However, it is important to note that the loss incurred under the head ‘Business Or Profession’ can be carried forward and set off against income from the same head in future years. This provision allows individuals to carry forward the losses and reduce their tax liability in subsequent years when the business starts generating profits.

(3) Loss under the head ‘Capital Gains’ [Section 71(3)]:

Under Section 71(3) of the Indian Income Tax Act, 1961, losses under the head ‘Capital Gains’ can be set off against gains under the same head. This means that if you have incurred capital losses in a particular financial year from the sale of assets such as stocks, real estate, or other capital assets, you can offset these losses against capital gains you may have earned during the same financial year.

For example, if you incurred a loss from selling stocks (short-term or long-term) during the financial year, you can offset this loss against any capital gains you made from selling other stocks or assets in the same financial year. This helps in reducing your overall taxable capital gains.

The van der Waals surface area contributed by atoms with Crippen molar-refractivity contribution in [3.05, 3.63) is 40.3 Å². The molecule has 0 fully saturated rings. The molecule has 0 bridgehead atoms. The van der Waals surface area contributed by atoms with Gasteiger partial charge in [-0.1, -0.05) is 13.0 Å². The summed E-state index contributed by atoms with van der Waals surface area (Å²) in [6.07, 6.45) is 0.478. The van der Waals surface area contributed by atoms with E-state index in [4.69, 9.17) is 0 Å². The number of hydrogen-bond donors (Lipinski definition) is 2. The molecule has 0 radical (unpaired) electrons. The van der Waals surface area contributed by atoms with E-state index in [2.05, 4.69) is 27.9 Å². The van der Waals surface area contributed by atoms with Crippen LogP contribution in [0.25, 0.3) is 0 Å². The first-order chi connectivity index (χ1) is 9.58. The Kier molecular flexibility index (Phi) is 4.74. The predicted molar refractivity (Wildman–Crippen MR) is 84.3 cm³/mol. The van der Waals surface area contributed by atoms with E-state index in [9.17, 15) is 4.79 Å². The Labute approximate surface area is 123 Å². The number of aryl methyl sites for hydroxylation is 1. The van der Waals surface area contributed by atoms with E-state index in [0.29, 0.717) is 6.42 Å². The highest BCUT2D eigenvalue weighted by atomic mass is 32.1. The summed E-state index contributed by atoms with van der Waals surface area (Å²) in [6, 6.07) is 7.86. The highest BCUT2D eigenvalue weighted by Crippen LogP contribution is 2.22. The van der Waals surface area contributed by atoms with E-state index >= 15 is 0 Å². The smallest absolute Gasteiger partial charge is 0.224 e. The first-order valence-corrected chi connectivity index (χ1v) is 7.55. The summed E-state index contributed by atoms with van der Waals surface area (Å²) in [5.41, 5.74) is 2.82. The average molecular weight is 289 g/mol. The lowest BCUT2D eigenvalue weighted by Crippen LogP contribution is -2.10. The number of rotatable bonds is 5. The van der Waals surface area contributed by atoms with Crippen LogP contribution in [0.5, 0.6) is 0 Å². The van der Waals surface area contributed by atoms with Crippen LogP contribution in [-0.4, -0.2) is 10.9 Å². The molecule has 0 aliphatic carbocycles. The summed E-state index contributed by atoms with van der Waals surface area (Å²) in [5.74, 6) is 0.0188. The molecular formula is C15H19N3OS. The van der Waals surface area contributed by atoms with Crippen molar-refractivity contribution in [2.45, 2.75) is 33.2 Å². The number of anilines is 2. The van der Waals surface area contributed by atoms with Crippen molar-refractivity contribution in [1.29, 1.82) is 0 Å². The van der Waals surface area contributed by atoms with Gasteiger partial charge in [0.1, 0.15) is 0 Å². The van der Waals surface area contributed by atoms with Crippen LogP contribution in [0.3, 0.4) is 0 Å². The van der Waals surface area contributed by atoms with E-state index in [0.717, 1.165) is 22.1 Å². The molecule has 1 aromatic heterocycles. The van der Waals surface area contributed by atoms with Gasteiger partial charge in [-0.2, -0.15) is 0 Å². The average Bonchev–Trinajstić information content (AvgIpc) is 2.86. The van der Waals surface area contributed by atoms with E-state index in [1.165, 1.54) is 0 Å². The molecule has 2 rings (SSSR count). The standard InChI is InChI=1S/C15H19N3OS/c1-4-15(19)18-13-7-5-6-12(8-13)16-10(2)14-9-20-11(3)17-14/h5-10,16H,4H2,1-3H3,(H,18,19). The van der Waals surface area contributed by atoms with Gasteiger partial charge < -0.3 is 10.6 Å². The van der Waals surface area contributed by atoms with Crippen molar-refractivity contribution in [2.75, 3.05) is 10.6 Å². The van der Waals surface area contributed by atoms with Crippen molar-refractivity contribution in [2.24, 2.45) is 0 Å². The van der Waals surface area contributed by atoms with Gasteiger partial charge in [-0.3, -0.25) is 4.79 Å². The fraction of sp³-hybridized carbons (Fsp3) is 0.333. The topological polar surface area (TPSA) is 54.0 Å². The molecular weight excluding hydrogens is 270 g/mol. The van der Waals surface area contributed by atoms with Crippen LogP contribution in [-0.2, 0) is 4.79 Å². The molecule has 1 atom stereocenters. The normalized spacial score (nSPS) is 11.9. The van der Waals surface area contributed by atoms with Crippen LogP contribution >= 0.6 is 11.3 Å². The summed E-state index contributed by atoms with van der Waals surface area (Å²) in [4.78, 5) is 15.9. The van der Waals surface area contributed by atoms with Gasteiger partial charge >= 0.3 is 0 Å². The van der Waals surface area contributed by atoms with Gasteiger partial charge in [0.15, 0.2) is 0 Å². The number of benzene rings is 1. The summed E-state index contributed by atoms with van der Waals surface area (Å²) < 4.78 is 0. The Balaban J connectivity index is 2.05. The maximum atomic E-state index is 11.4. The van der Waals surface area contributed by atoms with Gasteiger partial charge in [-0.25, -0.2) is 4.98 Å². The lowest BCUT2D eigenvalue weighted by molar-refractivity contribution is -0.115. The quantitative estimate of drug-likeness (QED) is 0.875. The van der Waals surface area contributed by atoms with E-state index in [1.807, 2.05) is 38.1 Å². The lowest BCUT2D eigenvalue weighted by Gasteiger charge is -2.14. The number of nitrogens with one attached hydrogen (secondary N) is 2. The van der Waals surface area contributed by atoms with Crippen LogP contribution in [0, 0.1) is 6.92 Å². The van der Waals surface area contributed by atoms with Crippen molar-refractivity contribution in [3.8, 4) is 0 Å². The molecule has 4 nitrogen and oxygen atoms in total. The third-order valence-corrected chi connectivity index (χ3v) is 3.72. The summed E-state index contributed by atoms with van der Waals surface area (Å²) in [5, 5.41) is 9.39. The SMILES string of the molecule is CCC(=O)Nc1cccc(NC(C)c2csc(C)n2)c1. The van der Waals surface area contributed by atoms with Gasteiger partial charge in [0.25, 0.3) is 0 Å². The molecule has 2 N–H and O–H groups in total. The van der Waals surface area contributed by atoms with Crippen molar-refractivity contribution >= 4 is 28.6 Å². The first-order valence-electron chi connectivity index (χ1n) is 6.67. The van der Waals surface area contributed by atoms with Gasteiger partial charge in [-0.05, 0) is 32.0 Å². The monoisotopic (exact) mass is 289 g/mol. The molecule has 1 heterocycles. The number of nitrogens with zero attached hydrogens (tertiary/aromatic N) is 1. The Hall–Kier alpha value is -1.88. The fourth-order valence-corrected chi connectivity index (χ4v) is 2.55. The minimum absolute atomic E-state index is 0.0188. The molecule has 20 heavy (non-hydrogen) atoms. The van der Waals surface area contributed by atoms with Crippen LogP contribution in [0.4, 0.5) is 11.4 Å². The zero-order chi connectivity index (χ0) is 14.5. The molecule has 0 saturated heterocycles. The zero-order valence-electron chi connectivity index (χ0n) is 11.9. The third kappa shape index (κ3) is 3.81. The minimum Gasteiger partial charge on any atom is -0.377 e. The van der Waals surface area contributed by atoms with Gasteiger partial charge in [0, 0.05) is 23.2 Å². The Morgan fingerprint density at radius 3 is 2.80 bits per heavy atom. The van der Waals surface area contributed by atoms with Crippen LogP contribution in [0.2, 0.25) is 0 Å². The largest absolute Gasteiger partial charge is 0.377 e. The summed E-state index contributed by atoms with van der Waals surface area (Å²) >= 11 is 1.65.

However, it’s important to understand that capital losses can typically only be set off against capital gains and not against income from other heads such as ‘Salaries’ or ‘Business or Profession.’ Additionally, there are rules regarding carry-forward of unadjusted capital losses to future years, which may be subject to certain conditions and limitations as per the Income Tax Act.

(4) Loss under the head ‘Income from House Property’ allowed to be set off from any other head upto Rs. 2,00,000 [Section 71(3A)]:

Loss set off is an important concept in the Indian Income Tax Act, 1961 that allows taxpayers to offset their losses from one head of income against income from another head. One such provision is Section 71(3A) which specifically deals with the set off of losses under the head ‘Income from House Property’.

Under this provision, taxpayers are allowed to set off the loss incurred from house property against income from any other head up to Rs. 2,00,000. This means that if you have incurred a loss from your house property, you can adjust it against your income from salary, business, or any other source.

Let’s understand this provision in detail:

Loss Set Off under Section 71(3A)

Section 71(3A) of the Indian Income Tax Act, 1961 provides relief to taxpayers who have incurred a loss under the head ‘Income from House Property’. According to this provision, the loss can be set off against income from any other head up to a maximum of Rs. 2,00,000.